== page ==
UW’s Dr. Damon Williams Joins the
Boys & Girls Club of America
Laying Out the Table
In some ways, Williams was setting the table for the UW-Madison to take its diversity efforts to the next level, that the programming and
structure will yield positive results in the future.

“When I left UCONN, I had been at UCONN for six years,” Williams said about his previous job before coming to UW-Madison. “And I look
back now on what we had built and some of the programs we had built while I was at UCONN, we didn’t know what the ultimate outcome
would be. But when you look back at them now, they are getting 92 percent graduation rates. And I believe what we’ve done here at
Madison is more epic in scale. What I think is going to occur at this university as long as we continue with the momentum is over the next
five years or so, we’re going to see break-through, game-changing outcomes and it is based on the foundational work that our community
was able to do and the work we were able to get done.”

Another important aspect of Williams work was to build bridges and relationships with community groups to provide services and support
to students of color at UW-Madison.

“I’m proud of the new partnerships that we built with the community, with Centro Hispano, South Madison Promise Zone, the Urban League,
100 Black Men of Madison and Boys & Girls Club of Dane County among others,” Williams said.

And perhaps it is the extensive work that he performed bridging “town and gown” that caught the Boys & Girls Club’s attention.
“As they were looking for their person to come into this role, they wanted someone who brought the on-the-ground experience in
understanding these programs and these communities,” Williams said. “And they also wanted someone who could help with thought
leadership and help shape the Boys & Girls Club’s discussion around youth development, so they were attracted to my writing and
scholarly abilities in addition to my leadership.”

It is this combination of experiences and skills that will allow Williams to impact the next generation of club members.

“It’s a real chance to have an impact in an epic way,” Williams said. “And one of the priorities I have is I want to deepen the connection
that we have in the Boys & Girls Club of America with higher education, such that we are able to more seamlessly not just get young people
into the clubs, but also keep them in clubs throughout their youth development life cycle. The challenge that we have now is that lots of kids
come when they are in elementary or middle school. But fewer come as they get into high school and they get more mature and have other
types of opportunities. I think it is important for us to strengthen the presence of young people in the clubs later in their adolescent and teen
years. One of the ways that we can do that is partner with higher education and help the clubs be a foundation for helping young people get
internships. And we have to make the clubs cool for kids. That means tapping into hip hop, hip hop culture and the spoken word

One regret Williams has is not seeing the development of the next campus diversity plan to fruition.

“My hope is that Chancellor Blank with her new leadership team will be able to right that process and really help the university produce a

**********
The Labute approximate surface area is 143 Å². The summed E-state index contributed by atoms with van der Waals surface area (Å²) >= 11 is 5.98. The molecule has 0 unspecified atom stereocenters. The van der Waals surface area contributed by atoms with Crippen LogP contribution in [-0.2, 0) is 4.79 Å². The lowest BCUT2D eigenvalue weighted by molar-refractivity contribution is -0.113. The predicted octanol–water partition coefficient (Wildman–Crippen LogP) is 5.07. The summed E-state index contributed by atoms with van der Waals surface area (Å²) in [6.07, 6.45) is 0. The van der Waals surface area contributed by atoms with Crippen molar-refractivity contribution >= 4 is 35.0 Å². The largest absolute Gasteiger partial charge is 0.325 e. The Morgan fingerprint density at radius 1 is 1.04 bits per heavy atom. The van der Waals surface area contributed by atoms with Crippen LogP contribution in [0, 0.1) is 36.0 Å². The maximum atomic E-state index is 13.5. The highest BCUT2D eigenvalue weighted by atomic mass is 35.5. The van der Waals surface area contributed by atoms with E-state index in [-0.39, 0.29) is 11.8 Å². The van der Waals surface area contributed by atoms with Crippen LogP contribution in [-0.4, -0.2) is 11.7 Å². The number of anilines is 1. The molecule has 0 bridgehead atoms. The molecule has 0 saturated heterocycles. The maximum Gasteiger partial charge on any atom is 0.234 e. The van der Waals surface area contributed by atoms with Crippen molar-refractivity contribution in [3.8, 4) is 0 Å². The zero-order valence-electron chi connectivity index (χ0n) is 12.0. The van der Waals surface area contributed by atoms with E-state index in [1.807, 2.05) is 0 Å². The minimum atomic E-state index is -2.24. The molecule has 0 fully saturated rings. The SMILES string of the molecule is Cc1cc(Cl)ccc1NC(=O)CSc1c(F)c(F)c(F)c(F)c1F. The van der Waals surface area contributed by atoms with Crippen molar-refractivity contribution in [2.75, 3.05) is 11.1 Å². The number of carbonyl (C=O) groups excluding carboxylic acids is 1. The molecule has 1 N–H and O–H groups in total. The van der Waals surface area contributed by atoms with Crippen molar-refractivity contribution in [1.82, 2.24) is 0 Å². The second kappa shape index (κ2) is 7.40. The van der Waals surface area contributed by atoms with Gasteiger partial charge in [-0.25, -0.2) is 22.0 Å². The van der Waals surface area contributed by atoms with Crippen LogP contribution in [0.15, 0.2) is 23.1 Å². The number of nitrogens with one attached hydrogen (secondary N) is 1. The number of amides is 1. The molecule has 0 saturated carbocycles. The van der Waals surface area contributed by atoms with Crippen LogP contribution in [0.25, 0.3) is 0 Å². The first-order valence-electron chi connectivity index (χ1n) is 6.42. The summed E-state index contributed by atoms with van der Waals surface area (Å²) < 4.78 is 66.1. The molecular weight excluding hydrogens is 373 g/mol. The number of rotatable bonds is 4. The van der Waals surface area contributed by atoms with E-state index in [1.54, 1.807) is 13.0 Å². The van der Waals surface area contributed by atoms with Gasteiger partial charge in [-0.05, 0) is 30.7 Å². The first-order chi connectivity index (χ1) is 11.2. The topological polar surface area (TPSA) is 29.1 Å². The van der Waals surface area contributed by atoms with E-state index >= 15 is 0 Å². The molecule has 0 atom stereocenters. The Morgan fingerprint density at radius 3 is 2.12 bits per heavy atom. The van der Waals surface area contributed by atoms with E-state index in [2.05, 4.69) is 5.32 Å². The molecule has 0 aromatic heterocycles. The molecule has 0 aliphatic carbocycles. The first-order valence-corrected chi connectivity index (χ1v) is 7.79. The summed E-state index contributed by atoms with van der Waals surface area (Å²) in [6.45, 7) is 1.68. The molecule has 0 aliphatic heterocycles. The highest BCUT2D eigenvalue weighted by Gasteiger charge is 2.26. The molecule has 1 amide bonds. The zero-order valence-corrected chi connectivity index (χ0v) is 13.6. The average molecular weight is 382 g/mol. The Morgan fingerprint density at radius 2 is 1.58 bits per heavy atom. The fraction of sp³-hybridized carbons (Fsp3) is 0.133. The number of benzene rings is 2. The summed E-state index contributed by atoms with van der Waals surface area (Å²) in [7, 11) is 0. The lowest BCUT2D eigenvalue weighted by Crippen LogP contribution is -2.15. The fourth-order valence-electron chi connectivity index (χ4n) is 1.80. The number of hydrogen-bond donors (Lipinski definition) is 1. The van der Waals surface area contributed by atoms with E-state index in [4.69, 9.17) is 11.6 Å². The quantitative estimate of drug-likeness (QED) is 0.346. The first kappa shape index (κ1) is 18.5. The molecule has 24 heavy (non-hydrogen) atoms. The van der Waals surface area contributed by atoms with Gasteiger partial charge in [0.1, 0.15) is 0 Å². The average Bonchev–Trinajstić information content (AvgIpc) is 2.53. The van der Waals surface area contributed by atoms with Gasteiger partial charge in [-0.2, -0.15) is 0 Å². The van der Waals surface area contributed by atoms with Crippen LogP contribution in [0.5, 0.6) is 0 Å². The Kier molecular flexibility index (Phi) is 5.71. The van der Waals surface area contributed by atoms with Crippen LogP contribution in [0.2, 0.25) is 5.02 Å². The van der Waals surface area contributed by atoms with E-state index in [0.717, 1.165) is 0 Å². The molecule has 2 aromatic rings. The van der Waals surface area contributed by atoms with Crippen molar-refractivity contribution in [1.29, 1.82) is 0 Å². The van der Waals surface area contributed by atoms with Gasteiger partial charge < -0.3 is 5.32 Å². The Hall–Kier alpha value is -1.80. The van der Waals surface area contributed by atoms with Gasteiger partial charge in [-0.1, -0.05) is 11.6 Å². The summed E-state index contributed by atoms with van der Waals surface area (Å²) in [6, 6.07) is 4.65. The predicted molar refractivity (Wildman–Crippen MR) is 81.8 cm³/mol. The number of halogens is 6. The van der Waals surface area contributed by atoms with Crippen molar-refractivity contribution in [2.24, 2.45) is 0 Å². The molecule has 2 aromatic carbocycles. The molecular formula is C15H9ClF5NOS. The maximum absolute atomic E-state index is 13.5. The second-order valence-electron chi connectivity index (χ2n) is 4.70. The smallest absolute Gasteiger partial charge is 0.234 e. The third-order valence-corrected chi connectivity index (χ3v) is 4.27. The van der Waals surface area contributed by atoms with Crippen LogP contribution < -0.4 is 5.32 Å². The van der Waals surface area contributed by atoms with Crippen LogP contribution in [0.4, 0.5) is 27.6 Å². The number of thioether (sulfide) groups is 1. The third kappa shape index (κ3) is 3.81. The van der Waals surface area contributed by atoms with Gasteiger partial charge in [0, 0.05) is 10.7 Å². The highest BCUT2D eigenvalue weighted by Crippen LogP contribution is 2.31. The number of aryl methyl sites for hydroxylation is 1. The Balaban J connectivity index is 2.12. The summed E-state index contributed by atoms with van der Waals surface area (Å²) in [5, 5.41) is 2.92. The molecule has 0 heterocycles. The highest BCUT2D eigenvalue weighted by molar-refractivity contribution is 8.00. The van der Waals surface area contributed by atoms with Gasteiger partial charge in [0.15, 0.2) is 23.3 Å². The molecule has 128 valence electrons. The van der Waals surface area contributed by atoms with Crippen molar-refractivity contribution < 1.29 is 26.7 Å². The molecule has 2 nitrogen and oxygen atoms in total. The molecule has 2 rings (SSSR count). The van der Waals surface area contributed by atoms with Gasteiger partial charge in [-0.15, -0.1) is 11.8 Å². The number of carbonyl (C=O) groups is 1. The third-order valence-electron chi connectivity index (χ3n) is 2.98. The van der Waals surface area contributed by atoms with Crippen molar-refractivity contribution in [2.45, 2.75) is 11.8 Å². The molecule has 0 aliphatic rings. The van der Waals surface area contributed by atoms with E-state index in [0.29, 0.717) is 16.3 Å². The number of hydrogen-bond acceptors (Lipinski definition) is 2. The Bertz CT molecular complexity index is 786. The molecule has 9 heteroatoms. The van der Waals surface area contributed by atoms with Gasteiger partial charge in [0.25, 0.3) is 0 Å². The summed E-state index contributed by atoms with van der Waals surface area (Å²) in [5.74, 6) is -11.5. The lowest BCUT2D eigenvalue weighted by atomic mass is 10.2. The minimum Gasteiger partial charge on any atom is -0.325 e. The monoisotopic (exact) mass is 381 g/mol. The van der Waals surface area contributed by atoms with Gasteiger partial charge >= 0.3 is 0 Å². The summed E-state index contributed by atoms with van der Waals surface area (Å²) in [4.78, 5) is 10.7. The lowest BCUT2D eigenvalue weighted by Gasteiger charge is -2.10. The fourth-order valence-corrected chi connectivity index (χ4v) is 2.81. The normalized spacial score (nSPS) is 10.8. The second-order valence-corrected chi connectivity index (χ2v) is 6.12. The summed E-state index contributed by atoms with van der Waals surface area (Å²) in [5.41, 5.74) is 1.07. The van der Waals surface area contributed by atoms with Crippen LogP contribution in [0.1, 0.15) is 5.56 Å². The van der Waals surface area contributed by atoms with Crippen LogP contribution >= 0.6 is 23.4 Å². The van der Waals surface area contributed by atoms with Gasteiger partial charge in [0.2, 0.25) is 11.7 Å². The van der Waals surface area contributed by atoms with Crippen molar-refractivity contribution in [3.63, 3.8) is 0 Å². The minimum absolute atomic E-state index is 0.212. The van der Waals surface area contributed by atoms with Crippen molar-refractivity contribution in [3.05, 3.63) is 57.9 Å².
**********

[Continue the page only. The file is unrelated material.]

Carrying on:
vision for diversity going forward that won’t dismantle what we’ve built and go in a totally new direction, but can really build off of what has
been developed and innovate off of it,” Williams said.

Williams and the campus diversity movement will be watching.
By Jonathan Gramling

Perhaps it was always just a matter of time before Dr. Damon Williams, vice-
provost for diversity and inclusion at UW-Madison, would be tapped for a
greater role in helping young people, particularly students of color, ultimately
access higher education. In July, Williams announced that he was leaving UW-
Madison to become the Boys & Girls Clubs of America’s senior vice-president
for programs, the highest post an African American has held in the national
organization’s 150 year history. The programming that comes out of his division
will impact 4.5 million youth in over 4,600 clubs in the United States and abroad.

On August 12, a farewell get together was held for Williams at Hotel Red. A
couple hundred colleagues, community partners and friends came through to
wish Williams good-bye and to celebrate what Williams, in collaboration with
those in attendance, accomplished during his five-year tenure.

“I think the greatest accomplishment that we’ve had here at UW is the work we
did building infrastructure,” Williams said. “We built the Division of Diversity,
Equity and Educational Achievement. We built the Center for Academic
Excellence. We built the Wisconsin Equity and Inclusion Laboratory. We took
OMAI/First Wave Program to a new level. We took the PEOPLE Program to a
new level, the Posse Program to a new level. They didn’t have office space for
OMAI and the Posse Program. They didn’t have an academic infrastructure in
the First Wave Program. Over the last five years, we’ve seen the elimination of
the first year retention gap between underrepresented students and majority
students. We were able to recruit probably the most diverse faculty in a
generation that we brought into the university during the last couple of years
working with Vice-Provost Steve Stern.”